No matter where you live, it stinks when the power goes out. The lights and the TV flick to dark; you check out your neighbors’ houses — dark too. Candles and battery-powered radios help, but soon things get uncomfortably cold, reminding you that furnaces use electricity. (Or sweat beads up if it’s your air conditioner shutting down in hotter climates). Finally, your fingers start to twitch when you realize you don’t even have WiFi, unless you can eek out a signal with a cell-based hot spot. Just remember that you’ll need power to recharge that phone.
How long will it be down? Hours? Days? Weeks in the wake of a bad ice storm or hurricane!
That’s when Kathy Kountze and her team are put to the real test. The CIO and senior vice president for New England utility Eversource Energy was featured in a keynote presentation at the recent Interop 19 conference. Kountze highlighted the importance of IT when the company has to recover from a weather event that knocks out power, gas and water to several hundred thousand customers.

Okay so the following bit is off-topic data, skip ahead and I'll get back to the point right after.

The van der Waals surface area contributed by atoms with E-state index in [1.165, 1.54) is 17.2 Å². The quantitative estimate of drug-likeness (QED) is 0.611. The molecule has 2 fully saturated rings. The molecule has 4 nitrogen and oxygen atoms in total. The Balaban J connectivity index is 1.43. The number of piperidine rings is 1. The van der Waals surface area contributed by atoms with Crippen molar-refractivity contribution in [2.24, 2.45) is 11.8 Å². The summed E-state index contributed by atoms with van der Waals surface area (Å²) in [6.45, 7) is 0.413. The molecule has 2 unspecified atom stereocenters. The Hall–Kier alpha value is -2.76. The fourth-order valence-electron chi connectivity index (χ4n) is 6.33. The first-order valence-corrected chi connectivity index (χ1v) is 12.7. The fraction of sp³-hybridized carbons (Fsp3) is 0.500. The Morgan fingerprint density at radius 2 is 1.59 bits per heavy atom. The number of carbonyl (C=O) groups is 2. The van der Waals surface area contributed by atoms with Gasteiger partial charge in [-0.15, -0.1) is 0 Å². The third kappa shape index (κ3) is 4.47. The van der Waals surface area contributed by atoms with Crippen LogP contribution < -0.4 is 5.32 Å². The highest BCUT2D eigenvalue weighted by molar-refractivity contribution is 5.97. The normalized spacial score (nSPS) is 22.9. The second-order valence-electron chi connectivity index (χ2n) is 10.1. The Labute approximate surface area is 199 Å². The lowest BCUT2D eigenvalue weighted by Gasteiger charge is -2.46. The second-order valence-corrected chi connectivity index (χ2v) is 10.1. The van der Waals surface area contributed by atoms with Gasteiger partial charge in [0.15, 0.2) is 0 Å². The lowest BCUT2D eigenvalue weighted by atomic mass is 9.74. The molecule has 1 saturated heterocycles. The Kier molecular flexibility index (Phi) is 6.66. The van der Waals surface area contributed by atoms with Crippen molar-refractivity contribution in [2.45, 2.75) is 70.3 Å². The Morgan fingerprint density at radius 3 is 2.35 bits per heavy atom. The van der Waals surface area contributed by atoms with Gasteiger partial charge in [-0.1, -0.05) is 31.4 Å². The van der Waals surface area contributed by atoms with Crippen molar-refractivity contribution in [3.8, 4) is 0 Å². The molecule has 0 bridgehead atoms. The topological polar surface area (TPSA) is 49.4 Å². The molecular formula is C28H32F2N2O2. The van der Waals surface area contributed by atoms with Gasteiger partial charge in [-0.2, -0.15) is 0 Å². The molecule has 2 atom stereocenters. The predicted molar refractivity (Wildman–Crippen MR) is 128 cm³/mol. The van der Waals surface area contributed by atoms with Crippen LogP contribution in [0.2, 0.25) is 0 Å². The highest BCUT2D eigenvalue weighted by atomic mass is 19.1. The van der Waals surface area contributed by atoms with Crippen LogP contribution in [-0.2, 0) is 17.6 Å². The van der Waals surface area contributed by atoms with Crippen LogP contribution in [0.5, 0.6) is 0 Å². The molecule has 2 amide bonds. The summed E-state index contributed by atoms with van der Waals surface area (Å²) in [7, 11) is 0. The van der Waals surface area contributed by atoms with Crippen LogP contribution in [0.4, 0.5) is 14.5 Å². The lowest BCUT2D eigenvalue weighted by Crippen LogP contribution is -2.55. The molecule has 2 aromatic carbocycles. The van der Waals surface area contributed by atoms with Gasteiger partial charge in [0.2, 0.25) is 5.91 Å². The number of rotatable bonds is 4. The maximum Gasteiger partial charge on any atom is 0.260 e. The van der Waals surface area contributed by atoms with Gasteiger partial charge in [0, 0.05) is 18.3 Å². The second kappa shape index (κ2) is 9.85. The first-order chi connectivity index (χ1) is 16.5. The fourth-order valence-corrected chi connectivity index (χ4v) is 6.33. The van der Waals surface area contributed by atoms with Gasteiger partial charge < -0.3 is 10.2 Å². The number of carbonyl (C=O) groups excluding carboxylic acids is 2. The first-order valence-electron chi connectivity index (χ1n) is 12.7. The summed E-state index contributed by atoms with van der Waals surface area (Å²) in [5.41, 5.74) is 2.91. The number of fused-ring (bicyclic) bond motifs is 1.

“For me it’s really understanding the importance of what we are doing. If you can even imagine not having electricity, water, or gas to heat your home. We provide those services that really have an impact on public safety,” she said.
Noting that she and her team live in the same region that they serve and endure the same outages in their homes, “It’s really personal, it’s all hands on deck.”
She added, “From an IT perspective, because we have to maintain all the systems that support the restoration effort, on a day like today they are important. But on a day when you have a hundred thousand plus without power and without heat those systems have to hum.”
Kountze discussed her unlikely path to the top IT job at her company, and what Eversource IT is working on, including enterprise data analytics, mobile computing, and the cloud.
Learn more in this video:
Jim Connolly is a versatile and experienced technology journalist who has reported on IT trends for more than two decades. As editorial director of InformationWeek and Network Computing, he oversees the day-to-day planning and editing on the site. Most recently he was editor … View Full Bio